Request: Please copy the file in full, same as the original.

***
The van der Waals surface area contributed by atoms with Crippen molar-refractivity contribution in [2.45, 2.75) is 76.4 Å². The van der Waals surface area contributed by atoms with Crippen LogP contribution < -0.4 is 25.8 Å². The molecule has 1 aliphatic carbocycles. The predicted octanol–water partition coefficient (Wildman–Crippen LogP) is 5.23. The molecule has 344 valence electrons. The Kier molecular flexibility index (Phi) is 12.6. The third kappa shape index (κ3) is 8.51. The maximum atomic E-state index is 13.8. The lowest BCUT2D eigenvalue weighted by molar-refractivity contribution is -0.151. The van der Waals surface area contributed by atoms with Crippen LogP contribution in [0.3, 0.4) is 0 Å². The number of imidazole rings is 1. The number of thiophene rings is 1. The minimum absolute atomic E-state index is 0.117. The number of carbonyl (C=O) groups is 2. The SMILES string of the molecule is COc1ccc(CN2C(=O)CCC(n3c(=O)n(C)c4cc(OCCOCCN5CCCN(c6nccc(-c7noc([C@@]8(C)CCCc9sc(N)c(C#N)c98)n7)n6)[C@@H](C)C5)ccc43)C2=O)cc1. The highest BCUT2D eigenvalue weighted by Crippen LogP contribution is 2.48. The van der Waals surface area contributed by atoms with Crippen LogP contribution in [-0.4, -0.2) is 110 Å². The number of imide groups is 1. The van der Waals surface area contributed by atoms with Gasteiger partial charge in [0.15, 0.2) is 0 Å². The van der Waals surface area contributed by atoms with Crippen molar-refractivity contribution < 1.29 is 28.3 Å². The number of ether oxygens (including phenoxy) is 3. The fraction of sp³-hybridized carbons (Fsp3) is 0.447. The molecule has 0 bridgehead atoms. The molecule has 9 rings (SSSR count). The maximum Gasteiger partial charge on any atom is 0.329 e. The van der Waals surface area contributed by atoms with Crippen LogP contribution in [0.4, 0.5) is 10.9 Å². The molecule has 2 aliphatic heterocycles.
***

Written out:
The van der Waals surface area contributed by atoms with Crippen molar-refractivity contribution in [2.45, 2.75) is 76.4 Å². The van der Waals surface area contributed by atoms with Crippen LogP contribution < -0.4 is 25.8 Å². The molecule has 1 aliphatic carbocycles. The predicted octanol–water partition coefficient (Wildman–Crippen LogP) is 5.23. The molecule has 344 valence electrons. The Kier molecular flexibility index (Phi) is 12.6. The third kappa shape index (κ3) is 8.51. The maximum atomic E-state index is 13.8. The lowest BCUT2D eigenvalue weighted by molar-refractivity contribution is -0.151. The van der Waals surface area contributed by atoms with Crippen LogP contribution in [0.3, 0.4) is 0 Å². The number of imidazole rings is 1. The number of thiophene rings is 1. The minimum absolute atomic E-state index is 0.117. The number of carbonyl (C=O) groups is 2. The SMILES string of the molecule is COc1ccc(CN2C(=O)CCC(n3c(=O)n(C)c4cc(OCCOCCN5CCCN(c6nccc(-c7noc([C@@]8(C)CCCc9sc(N)c(C#N)c98)n7)n6)[C@@H](C)C5)ccc43)C2=O)cc1. The highest BCUT2D eigenvalue weighted by Crippen LogP contribution is 2.48. The van der Waals surface area contributed by atoms with Crippen LogP contribution in [-0.4, -0.2) is 110 Å². The number of imide groups is 1. The van der Waals surface area contributed by atoms with Gasteiger partial charge in [0.15, 0.2) is 0 Å². The van der Waals surface area contributed by atoms with Crippen molar-refractivity contribution < 1.29 is 28.3 Å². The number of ether oxygens (including phenoxy) is 3. The fraction of sp³-hybridized carbons (Fsp3) is 0.447. The molecule has 0 bridgehead atoms. The molecule has 9 rings (SSSR count). The maximum Gasteiger partial charge on any atom is 0.329 e. The van der Waals surface area contributed by atoms with Crippen LogP contribution in [0.4, 0.5) is 10.9 Å². The molecule has 2 aliphatic heterocycles.